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Berwin Leighton Paisner (BLP) has won instructions from new client AIG Emerging Europe Infrastructure Fund (EEIF) to advise on its first ever investment in the Russian Federation.
EEIF, which historically instructs several different firms, including Baker & McKenzie, Linklaters and Paul Hastings Janofsky & Walker, has appointed BLP to advise it on a 50-50 joint venture with London-listed glassmaker Pilkington.
BLP won the mandate follow-ing project finance partner Robert Gross’s move to the firm from Paul Hastings just over a year ago. Shortly after Gross left Paul Hastings, he advised EEIF on a consultancy basis on the funds acquisition of Aster City Cable, the cable television business that was spun off from Vivendi last year. However, this is the first deal that Gross has advised EEIF on since joining BLP.
Gross said this is the first time that BLP has been involved in a deal in the Russian Federation and that it fits very well with the expansion of the firm’s practice internationally.
EEIF instructed BLP as a direct result of Gross’s move to the firm. Brendon Prater, a senior EEIF investment officer, said: “We do tend to get comfortable with a certain partner or associate. If they move, then we’ll instruct them at their new firm.” He also said the fund was suitably impressed with the quality of BLP’s work.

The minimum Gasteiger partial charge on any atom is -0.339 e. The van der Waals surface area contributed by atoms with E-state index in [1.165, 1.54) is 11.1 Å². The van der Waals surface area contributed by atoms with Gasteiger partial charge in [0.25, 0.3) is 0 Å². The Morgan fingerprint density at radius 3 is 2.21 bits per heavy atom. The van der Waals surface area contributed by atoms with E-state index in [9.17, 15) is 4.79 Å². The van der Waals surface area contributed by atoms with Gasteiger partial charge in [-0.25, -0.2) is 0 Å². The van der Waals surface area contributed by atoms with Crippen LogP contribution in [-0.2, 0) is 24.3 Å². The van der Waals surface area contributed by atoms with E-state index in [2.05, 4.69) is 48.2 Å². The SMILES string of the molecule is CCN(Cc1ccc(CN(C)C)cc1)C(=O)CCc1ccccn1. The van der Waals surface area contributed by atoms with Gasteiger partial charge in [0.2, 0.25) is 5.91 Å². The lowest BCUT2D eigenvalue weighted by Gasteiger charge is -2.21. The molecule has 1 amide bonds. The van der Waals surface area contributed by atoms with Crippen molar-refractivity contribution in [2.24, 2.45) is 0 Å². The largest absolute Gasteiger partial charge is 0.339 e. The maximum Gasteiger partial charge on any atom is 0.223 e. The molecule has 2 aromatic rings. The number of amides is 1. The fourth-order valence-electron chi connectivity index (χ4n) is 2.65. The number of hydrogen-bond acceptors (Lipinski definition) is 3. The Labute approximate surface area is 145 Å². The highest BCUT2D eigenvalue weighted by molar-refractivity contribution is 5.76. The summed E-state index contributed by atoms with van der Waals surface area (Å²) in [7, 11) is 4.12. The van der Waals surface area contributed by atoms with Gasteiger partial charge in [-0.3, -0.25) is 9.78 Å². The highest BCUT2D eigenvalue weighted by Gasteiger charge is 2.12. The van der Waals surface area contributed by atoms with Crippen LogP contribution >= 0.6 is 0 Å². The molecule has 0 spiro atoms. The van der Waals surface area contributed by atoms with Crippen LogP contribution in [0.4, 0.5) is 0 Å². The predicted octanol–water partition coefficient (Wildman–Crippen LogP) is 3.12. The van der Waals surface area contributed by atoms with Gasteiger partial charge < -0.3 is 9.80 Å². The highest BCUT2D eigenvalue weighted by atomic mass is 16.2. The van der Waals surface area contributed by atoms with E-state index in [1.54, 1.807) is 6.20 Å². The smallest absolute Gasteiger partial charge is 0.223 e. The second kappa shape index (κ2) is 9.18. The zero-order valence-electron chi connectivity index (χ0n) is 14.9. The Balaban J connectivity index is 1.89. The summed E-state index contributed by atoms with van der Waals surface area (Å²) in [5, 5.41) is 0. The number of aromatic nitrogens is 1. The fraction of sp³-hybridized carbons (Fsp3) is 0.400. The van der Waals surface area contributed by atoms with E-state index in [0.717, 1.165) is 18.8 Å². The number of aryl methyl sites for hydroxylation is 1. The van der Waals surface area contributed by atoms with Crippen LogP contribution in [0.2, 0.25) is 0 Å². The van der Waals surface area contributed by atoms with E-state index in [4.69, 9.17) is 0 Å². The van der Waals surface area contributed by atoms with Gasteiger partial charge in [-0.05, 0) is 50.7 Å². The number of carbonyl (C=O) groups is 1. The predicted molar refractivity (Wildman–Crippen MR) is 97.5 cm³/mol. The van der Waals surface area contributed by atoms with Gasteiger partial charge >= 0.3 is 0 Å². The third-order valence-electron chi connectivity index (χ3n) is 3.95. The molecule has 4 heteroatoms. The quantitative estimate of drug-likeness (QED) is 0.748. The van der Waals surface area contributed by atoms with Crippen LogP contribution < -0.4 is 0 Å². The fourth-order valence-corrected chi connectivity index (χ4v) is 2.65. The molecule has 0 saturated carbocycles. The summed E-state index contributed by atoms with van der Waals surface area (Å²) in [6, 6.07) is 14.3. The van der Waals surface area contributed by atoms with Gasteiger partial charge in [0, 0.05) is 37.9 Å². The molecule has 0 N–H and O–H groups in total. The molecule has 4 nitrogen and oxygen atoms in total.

The joint venture, which will be funded partly through debt finance, will build and operate a e200m (£138.3m) glass plant on a greenfield site near Moscow. The plant will be built and operated by Pilkington, which is being advised by Baker & McKenzie corporate partner Christopher Hogan. This is one of the first times that Pilkington has entered into a joint venture with a financial partner.
The European Bank of Reconstruction and Development, which is leading the consortium that is providing debt finance to the joint venture, is being advised by London and Moscow-based partner Laura Brank of US firm Chadbourne & Parke.
Meanwhile, Norton Rose associate Andrew Buissen advised EEIF on construction law and some local law issues.